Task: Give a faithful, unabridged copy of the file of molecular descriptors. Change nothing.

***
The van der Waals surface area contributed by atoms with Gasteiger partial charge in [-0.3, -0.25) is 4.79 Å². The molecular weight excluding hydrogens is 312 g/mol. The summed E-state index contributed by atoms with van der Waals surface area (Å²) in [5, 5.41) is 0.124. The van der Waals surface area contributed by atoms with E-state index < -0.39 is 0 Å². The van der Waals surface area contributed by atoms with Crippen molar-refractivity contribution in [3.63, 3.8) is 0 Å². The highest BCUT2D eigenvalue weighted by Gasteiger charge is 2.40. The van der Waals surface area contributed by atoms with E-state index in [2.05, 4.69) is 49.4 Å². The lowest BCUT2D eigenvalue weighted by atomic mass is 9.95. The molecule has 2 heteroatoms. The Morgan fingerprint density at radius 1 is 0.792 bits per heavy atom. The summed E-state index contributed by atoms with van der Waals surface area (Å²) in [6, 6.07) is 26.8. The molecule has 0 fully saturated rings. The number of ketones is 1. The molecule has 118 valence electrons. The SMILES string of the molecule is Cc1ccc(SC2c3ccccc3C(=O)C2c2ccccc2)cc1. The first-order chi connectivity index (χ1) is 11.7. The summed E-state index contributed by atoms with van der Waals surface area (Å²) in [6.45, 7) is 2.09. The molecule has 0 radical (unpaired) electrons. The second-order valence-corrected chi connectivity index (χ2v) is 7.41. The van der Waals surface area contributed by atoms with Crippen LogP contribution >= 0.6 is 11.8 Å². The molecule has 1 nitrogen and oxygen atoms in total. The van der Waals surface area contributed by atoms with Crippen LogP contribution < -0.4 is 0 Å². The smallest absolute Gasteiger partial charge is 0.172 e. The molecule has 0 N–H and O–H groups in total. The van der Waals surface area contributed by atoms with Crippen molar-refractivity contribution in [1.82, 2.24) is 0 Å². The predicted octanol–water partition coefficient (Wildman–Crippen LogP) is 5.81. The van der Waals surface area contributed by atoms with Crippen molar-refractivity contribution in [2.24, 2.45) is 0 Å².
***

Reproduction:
The van der Waals surface area contributed by atoms with Gasteiger partial charge in [-0.3, -0.25) is 4.79 Å². The molecular weight excluding hydrogens is 312 g/mol. The summed E-state index contributed by atoms with van der Waals surface area (Å²) in [5, 5.41) is 0.124. The van der Waals surface area contributed by atoms with E-state index < -0.39 is 0 Å². The van der Waals surface area contributed by atoms with Crippen molar-refractivity contribution in [3.63, 3.8) is 0 Å². The highest BCUT2D eigenvalue weighted by Gasteiger charge is 2.40. The van der Waals surface area contributed by atoms with E-state index in [2.05, 4.69) is 49.4 Å². The lowest BCUT2D eigenvalue weighted by atomic mass is 9.95. The molecule has 2 heteroatoms. The Morgan fingerprint density at radius 1 is 0.792 bits per heavy atom. The summed E-state index contributed by atoms with van der Waals surface area (Å²) in [6, 6.07) is 26.8. The molecule has 0 fully saturated rings. The number of ketones is 1. The molecule has 118 valence electrons. The SMILES string of the molecule is Cc1ccc(SC2c3ccccc3C(=O)C2c2ccccc2)cc1. The first-order chi connectivity index (χ1) is 11.7. The summed E-state index contributed by atoms with van der Waals surface area (Å²) in [6.45, 7) is 2.09. The molecule has 0 radical (unpaired) electrons. The second-order valence-corrected chi connectivity index (χ2v) is 7.41. The van der Waals surface area contributed by atoms with Crippen LogP contribution >= 0.6 is 11.8 Å². The molecule has 1 nitrogen and oxygen atoms in total. The van der Waals surface area contributed by atoms with Crippen LogP contribution < -0.4 is 0 Å². The smallest absolute Gasteiger partial charge is 0.172 e. The molecule has 0 N–H and O–H groups in total. The van der Waals surface area contributed by atoms with Crippen molar-refractivity contribution in [1.82, 2.24) is 0 Å². The predicted octanol–water partition coefficient (Wildman–Crippen LogP) is 5.81. The van der Waals surface area contributed by atoms with Crippen molar-refractivity contribution in [2.24, 2.45) is 0 Å².